I think about the man sitting in that oxblood leather chair in front of his fire, thin sticks of green oak crackling and popping, and I reckon that is exactly how I'd like to spend some time when - if - I get on that far.

Tuesday, September 17, 2013

A Birthday Party Doubleheader

The endurance race that is September is in full swing.  Everyone on the darn color teevee tells you it's fall and that summer's finally over and that it's going to be getting chilly soon and then you walk out your front door and the sun and steam and heat drop on you like a Looney Tunes anvil.

We've mostly been hibernating inside with our dear friend the A/C, but did manage to saunter out for two (two!) birthday parties last Saturday.

Party number one (happy birthday, Norah!) went just fine until some of the female-type, so-called adults figured it would be fun to take allegedly funny pictures of people you profess to care for.  So I'm just minding my business, in the middle of my 34th chicken mini, and well, you can see what happened in the pictures below.

Jack and Hudson fought with swords, which was evidently thematic, since swords were also painted on their cheeks.  Whatever, man.

We hit a small snag trying to get back from Houstonistan, but let me give you some really great advice.  This is a home run, okay, so listen up.  If say, the battery on your truck were to suddenly pull up and die of a massive heart attack, then sitting in the middle of an old-timey, Mayberryesque neighborhood service station is about the best place in the galaxy to do that.  There you go.  No charge.

The next birthday party (many happy returns, Ella!) in the birthday party doubleheader was scheduled with just enough time for me and Jack to roll over to Sears and pick up a new battery and get it hooked up without zapping either of us.

Jack and Ethan spent most of the party on top of a play structure doing incredibly un-careful things while yelling that yes, they were indeed being tremendously careful.  Ella did unspeakable things to a little fondant cake, and I even got to play cameraman.  I really, REALLY hope I pushed "record."

Lastly, and very late, I include a terrible picture of my Labor Day setup for hickory smoking some birds, just to give this post a nice, smoky flavor.  Enjoy.

Heard on the Street
Upon hearing Led Zeppelin's Immigrant Song as I dropped him off for school:
JMW:  "This band is a little scary, but I like it."

Thursday, August 29, 2013

Summer Summary

This is going to be an awful summary because I'm going to leave out all sorts of important things just because I don't have the will to describe them.  My bad.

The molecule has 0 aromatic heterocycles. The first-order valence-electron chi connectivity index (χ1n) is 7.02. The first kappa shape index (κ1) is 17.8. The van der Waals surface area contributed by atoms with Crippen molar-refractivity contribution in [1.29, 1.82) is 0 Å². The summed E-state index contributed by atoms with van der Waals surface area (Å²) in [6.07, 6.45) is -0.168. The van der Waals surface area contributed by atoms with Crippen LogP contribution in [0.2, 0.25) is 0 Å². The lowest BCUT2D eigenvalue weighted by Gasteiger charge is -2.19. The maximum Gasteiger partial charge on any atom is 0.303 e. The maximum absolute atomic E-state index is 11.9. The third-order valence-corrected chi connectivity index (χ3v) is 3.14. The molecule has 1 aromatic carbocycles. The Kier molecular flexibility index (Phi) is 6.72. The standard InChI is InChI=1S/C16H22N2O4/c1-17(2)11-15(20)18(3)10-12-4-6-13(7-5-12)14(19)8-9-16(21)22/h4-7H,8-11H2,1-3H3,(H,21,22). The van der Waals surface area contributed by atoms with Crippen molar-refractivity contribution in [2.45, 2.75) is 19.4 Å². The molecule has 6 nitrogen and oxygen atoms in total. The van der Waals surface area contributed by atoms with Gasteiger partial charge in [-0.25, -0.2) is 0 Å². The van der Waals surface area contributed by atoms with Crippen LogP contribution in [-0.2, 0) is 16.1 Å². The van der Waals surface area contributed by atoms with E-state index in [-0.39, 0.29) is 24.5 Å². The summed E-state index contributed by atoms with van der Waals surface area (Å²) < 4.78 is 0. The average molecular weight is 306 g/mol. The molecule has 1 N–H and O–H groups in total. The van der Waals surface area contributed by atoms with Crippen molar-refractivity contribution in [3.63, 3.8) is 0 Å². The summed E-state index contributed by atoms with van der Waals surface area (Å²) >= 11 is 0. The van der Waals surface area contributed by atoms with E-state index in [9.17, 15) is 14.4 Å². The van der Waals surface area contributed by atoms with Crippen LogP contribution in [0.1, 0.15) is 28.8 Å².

I can't seem to get my stuff together long enough to sit down and write something.  And expecting it to be coherent may be even more of a stretch.

I'm really tempted to just link over to a friend's blog and let her give you the boildown on Jack's 5th birthday party and have done with it.

There were live snakes (5 of them if memory serves) in my living room during the party.  Really.  There were tortoises.  Turtles.  A pirate captain named Drew.  It seemed to really float a lot of little people's boats.  Sure, it gave some of the parents the jimjams, but y'know, you can't suit everybody.

I left all the photographic evidence of this in my other pants, so you can see a bit of the Reptile Regatta here.  (Thanks, Julie.  You're more of a responsible parent to my children than I am.  *Hangs head in shame*)

Jack started school.  I'm told that's a pretty big deal.  He even has classes in a BIG.  REHD.  BAHWN.  This makes a lot of sense as he's spent a good portion of his life either imitating animals or acting like one.  Back home, Jack's absence really bums The Ittybitty out in a major way.

I can't remember if this was before or after the whole start-of-formalized-education thing and/or the critter carnival, but we took Jack to ride the ferry down in Galveston on his actual birthday.  There's a lighthouse down there that I know absolutely nothing about.  At least that was the idea before it started raining buckets and we sat through two or three wrecks on the interstate.  Houston, baby!

But I thought Plan B turned out pretty good, as spur of the moment burfday trips go.  We wound around to the Natural Science History Science Natural Museum.  I think that was the name.  I would suggest that they rename it to the way more memorable and descriptive THE DINOSAUR AND MUMMY MUSEUM OF HOUSTON.